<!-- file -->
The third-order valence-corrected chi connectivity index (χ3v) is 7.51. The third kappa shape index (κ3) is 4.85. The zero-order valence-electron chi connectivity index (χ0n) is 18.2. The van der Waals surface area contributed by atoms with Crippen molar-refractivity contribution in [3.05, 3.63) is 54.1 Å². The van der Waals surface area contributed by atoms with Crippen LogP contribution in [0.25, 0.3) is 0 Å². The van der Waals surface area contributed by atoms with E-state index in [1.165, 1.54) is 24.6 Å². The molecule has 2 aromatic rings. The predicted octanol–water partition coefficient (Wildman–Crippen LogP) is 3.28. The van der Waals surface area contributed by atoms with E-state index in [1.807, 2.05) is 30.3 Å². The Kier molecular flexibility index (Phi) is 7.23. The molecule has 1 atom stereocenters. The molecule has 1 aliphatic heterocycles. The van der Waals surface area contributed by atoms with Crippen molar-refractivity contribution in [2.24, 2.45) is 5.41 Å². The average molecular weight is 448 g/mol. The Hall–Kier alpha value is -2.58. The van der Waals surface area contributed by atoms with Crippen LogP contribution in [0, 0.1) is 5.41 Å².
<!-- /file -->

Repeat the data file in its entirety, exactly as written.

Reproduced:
The third-order valence-corrected chi connectivity index (χ3v) is 7.51. The third kappa shape index (κ3) is 4.85. The zero-order valence-electron chi connectivity index (χ0n) is 18.2. The van der Waals surface area contributed by atoms with Crippen molar-refractivity contribution in [3.05, 3.63) is 54.1 Å². The van der Waals surface area contributed by atoms with Crippen LogP contribution in [0.25, 0.3) is 0 Å². The van der Waals surface area contributed by atoms with E-state index in [1.165, 1.54) is 24.6 Å². The molecule has 2 aromatic rings. The predicted octanol–water partition coefficient (Wildman–Crippen LogP) is 3.28. The van der Waals surface area contributed by atoms with E-state index in [1.807, 2.05) is 30.3 Å². The Kier molecular flexibility index (Phi) is 7.23. The molecule has 1 atom stereocenters. The molecule has 1 aliphatic heterocycles. The van der Waals surface area contributed by atoms with Crippen molar-refractivity contribution in [2.24, 2.45) is 5.41 Å². The average molecular weight is 448 g/mol. The Hall–Kier alpha value is -2.58. The van der Waals surface area contributed by atoms with Crippen LogP contribution in [0, 0.1) is 5.41 Å².